"All I can say is I’ve consistently believed and still believe that these nine episodes are a complete story with a beginning, middle, and end. I have to acknowledge that not everyone’s going to see it that way, and I definitely don’t dispute any opinion that’s sort of like 'there should be more.' I just don’t feel compelled to continue the story without a reason to do so. That reason should be a creative reason, idea-driven, and I don’t have any ideas for subsequent seasons of Watchmen currently," Lindelof said before addressing questions surrounding the characters.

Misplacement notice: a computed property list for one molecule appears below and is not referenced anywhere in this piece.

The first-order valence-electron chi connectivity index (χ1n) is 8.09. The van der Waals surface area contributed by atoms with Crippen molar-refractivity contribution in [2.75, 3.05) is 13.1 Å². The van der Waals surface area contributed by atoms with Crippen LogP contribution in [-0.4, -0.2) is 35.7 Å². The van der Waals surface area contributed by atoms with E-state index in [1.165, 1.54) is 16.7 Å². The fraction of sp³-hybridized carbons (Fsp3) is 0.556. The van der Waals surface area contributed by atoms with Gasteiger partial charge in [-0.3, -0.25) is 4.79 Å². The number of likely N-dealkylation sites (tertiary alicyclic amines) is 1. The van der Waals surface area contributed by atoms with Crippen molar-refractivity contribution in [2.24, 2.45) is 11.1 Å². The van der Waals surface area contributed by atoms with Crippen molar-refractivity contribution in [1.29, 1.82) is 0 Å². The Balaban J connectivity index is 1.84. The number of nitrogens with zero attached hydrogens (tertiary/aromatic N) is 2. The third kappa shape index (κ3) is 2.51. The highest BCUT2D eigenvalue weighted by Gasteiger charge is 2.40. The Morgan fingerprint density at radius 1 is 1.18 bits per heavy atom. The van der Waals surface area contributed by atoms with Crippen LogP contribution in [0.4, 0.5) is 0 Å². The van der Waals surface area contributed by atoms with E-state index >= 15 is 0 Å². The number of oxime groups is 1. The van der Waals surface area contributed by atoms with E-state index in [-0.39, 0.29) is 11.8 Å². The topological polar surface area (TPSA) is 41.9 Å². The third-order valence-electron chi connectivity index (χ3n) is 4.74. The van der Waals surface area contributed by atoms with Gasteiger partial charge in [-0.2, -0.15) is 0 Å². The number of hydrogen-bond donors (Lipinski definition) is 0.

"Well, any television show in the history of television shows that doesn’t end with the destruction of creation has that, don’t they?" he continued in the Deadline chat. "I think you could make that argument about The Wire finale or any finale, the Silicon Valley finale that just aired. The story could continue if any of the characters are alive or if the world is continuing. That doesn’t mean that it should. I mean is it a compelling television show to see Adrian in prison after we just watched a season of Adrian Veidt in a much more interesting prison? I don’t know. I’m just saying I don’t disagree with your opinion that it certainly could continue. I just don’t know how to continue it at this moment in time."